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China’s dramatic growth in soybean imports and its commodity price impact

One of our readers raised a question about a statement we included in a recent column on China’s impact on world agricultural commodity prices. In the column titled “USDA top officials versus USDA data” we wrote, “In the current environment, China’s increase in demand for oilseed complex needs to be put in context. Rather than placing a significant upward pressure on world crop prices over the last decade, it could be argued that China’s increase in soybean imports for use as animal feed has lit a bonfire fire under the feet of Brazil’s agricultural sector” http://agpolicy.org/weekcol/409.html. Let’s take a look at China and world soybean markets over the last 17 years.

In contrast to other major crops, over the last decade China has become dependent on imports to meet its domestic soybean needs. Prior to that time, China was nearly self-sufficient in soybean production.

Between 1971 and 1993, China’s imports of soybean complex (soybeans, soybean meal and soybean oil) ranged from 0 to 910 thousand tonnes. Then, China’s imports began to explode increasing from 1.9 million tonnes in 1994 to 37.3 million tonnes in 2007.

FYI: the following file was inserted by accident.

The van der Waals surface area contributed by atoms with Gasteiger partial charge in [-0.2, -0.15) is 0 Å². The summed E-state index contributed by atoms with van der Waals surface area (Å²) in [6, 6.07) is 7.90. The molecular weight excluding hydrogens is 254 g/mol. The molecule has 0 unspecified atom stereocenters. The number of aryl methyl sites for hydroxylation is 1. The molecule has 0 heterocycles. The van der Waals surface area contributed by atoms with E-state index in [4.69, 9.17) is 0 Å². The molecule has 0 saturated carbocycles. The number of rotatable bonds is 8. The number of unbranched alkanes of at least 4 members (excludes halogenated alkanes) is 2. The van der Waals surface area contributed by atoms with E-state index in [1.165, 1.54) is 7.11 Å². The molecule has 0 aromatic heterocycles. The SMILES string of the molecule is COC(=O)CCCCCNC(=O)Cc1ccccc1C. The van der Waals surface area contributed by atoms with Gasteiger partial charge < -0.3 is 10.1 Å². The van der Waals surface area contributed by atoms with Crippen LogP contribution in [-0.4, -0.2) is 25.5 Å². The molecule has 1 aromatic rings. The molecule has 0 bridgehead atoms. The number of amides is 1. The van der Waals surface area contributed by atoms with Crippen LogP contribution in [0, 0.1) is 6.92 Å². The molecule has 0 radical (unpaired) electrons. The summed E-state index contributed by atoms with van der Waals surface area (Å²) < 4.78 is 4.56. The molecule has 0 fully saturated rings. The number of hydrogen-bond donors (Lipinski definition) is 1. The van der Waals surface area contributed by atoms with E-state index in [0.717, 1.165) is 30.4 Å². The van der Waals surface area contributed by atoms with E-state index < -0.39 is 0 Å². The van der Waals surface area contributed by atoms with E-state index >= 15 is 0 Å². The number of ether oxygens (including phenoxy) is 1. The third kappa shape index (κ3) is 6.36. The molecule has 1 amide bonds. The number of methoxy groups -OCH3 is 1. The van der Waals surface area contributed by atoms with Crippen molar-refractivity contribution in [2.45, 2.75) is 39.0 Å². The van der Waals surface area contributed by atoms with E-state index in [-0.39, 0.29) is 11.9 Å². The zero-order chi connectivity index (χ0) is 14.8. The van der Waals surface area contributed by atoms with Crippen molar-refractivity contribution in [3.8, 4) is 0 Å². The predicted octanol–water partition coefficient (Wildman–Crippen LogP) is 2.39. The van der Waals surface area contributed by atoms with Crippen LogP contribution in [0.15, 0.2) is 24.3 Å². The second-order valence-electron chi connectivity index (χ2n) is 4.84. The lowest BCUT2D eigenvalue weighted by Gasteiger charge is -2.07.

figure 1

Figure 1. China Soybean Complex Imports, total and imports from the US, 1990-2001.
Source: USDA PS&D (http://www.fas.usda.gov/psdonline/).

China moved from being a small player in world soybean markets to accounting for 26 percent of the world soybean complex export market. During the same time, China’s soybean complex imports from the US increased from 665 thousand tonnes in 1994 to 12.4 million tonnes in 2007 accounting for one-third of all of China’s soybean complex imports.

Over the last five years, 91 percent of China’s soybean complex imports have been soybeans with most of the balance soybean oil. All of the imports from the US have been soybeans.

Looking at those numbers, it is clear that China has become an important soybean customer for US exports. But except for brief periods like the last two years, that growth has been accompanied by unremarkable $4.50-$5.50-like soybean prices. So there must be other things going on. Yes, it is important to look at the supply side.